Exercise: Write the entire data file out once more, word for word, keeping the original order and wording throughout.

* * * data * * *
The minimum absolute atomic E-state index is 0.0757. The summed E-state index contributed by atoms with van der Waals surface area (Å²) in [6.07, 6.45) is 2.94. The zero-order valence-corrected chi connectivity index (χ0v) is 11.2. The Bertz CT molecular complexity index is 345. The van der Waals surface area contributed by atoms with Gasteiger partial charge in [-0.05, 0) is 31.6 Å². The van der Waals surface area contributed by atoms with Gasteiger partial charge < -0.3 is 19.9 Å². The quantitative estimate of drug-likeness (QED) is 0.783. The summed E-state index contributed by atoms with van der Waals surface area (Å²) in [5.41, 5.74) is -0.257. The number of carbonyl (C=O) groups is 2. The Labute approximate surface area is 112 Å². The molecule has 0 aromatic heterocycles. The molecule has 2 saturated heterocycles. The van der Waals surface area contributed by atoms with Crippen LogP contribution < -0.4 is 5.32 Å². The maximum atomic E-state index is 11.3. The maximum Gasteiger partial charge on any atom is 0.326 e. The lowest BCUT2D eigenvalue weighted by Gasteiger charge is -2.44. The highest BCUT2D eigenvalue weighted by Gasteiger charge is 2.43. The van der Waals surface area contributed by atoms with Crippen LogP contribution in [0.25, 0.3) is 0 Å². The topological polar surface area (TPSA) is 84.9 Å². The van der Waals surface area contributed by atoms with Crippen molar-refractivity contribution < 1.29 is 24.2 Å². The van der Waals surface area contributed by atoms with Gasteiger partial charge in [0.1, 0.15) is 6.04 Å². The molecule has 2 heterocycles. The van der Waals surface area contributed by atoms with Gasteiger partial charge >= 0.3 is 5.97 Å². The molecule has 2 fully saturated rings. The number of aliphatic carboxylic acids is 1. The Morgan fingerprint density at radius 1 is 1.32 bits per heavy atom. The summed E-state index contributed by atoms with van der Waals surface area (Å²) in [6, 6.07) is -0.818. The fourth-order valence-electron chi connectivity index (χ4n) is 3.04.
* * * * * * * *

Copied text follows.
The minimum absolute atomic E-state index is 0.0757. The summed E-state index contributed by atoms with van der Waals surface area (Å²) in [6.07, 6.45) is 2.94. The zero-order valence-corrected chi connectivity index (χ0v) is 11.2. The Bertz CT molecular complexity index is 345. The van der Waals surface area contributed by atoms with Gasteiger partial charge in [-0.05, 0) is 31.6 Å². The van der Waals surface area contributed by atoms with Gasteiger partial charge < -0.3 is 19.9 Å². The quantitative estimate of drug-likeness (QED) is 0.783. The summed E-state index contributed by atoms with van der Waals surface area (Å²) in [5.41, 5.74) is -0.257. The number of carbonyl (C=O) groups is 2. The Labute approximate surface area is 112 Å². The molecule has 0 aromatic heterocycles. The molecule has 2 saturated heterocycles. The van der Waals surface area contributed by atoms with Crippen LogP contribution < -0.4 is 5.32 Å². The maximum atomic E-state index is 11.3. The maximum Gasteiger partial charge on any atom is 0.326 e. The lowest BCUT2D eigenvalue weighted by Gasteiger charge is -2.44. The highest BCUT2D eigenvalue weighted by Gasteiger charge is 2.43. The van der Waals surface area contributed by atoms with Crippen LogP contribution in [0.25, 0.3) is 0 Å². The topological polar surface area (TPSA) is 84.9 Å². The van der Waals surface area contributed by atoms with Crippen molar-refractivity contribution < 1.29 is 24.2 Å². The van der Waals surface area contributed by atoms with Gasteiger partial charge in [0.1, 0.15) is 6.04 Å². The molecule has 2 heterocycles. The van der Waals surface area contributed by atoms with Gasteiger partial charge >= 0.3 is 5.97 Å². The molecule has 2 fully saturated rings. The number of aliphatic carboxylic acids is 1. The Morgan fingerprint density at radius 1 is 1.32 bits per heavy atom. The summed E-state index contributed by atoms with van der Waals surface area (Å²) in [6, 6.07) is -0.818. The fourth-order valence-electron chi connectivity index (χ4n) is 3.04.